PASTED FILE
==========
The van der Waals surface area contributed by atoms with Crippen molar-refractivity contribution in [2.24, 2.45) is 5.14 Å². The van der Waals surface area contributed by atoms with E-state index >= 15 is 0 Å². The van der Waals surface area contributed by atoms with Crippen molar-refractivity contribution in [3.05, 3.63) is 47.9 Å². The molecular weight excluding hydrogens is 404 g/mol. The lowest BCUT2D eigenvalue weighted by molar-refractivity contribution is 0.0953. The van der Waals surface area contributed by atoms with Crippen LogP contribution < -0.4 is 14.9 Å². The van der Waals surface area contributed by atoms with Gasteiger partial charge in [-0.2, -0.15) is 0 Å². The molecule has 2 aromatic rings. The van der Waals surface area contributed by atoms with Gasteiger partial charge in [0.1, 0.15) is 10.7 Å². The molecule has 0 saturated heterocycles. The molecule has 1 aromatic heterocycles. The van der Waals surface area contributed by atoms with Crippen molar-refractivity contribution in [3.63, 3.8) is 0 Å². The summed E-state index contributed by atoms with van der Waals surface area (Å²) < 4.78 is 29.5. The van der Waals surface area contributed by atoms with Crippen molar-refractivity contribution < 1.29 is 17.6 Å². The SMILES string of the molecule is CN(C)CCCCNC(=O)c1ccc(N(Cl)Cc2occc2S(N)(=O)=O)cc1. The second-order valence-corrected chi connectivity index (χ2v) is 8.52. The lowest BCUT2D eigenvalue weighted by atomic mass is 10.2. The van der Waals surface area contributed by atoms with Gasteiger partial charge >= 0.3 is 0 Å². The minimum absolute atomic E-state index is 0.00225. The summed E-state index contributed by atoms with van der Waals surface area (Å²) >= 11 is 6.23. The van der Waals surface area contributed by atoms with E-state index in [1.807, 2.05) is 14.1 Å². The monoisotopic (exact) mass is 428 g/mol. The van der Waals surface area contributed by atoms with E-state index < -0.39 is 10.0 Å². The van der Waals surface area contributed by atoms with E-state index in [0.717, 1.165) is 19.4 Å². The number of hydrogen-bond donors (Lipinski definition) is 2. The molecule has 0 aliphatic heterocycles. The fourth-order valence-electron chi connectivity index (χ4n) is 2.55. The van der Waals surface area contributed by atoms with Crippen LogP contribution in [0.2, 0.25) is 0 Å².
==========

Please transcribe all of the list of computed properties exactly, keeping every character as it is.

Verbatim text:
The van der Waals surface area contributed by atoms with Crippen molar-refractivity contribution in [2.24, 2.45) is 5.14 Å². The van der Waals surface area contributed by atoms with E-state index >= 15 is 0 Å². The van der Waals surface area contributed by atoms with Crippen molar-refractivity contribution in [3.05, 3.63) is 47.9 Å². The molecular weight excluding hydrogens is 404 g/mol. The lowest BCUT2D eigenvalue weighted by molar-refractivity contribution is 0.0953. The van der Waals surface area contributed by atoms with Crippen LogP contribution < -0.4 is 14.9 Å². The van der Waals surface area contributed by atoms with Gasteiger partial charge in [-0.2, -0.15) is 0 Å². The molecule has 2 aromatic rings. The van der Waals surface area contributed by atoms with Gasteiger partial charge in [0.1, 0.15) is 10.7 Å². The molecule has 0 saturated heterocycles. The molecule has 1 aromatic heterocycles. The van der Waals surface area contributed by atoms with Crippen molar-refractivity contribution in [3.63, 3.8) is 0 Å². The summed E-state index contributed by atoms with van der Waals surface area (Å²) < 4.78 is 29.5. The van der Waals surface area contributed by atoms with Crippen molar-refractivity contribution < 1.29 is 17.6 Å². The SMILES string of the molecule is CN(C)CCCCNC(=O)c1ccc(N(Cl)Cc2occc2S(N)(=O)=O)cc1. The second-order valence-corrected chi connectivity index (χ2v) is 8.52. The lowest BCUT2D eigenvalue weighted by atomic mass is 10.2. The van der Waals surface area contributed by atoms with Gasteiger partial charge >= 0.3 is 0 Å². The minimum absolute atomic E-state index is 0.00225. The summed E-state index contributed by atoms with van der Waals surface area (Å²) >= 11 is 6.23. The van der Waals surface area contributed by atoms with E-state index in [1.807, 2.05) is 14.1 Å². The monoisotopic (exact) mass is 428 g/mol. The van der Waals surface area contributed by atoms with E-state index < -0.39 is 10.0 Å². The van der Waals surface area contributed by atoms with E-state index in [0.717, 1.165) is 19.4 Å². The number of hydrogen-bond donors (Lipinski definition) is 2. The molecule has 0 aliphatic heterocycles. The fourth-order valence-electron chi connectivity index (χ4n) is 2.55. The van der Waals surface area contributed by atoms with Crippen LogP contribution in [0.2, 0.25) is 0 Å².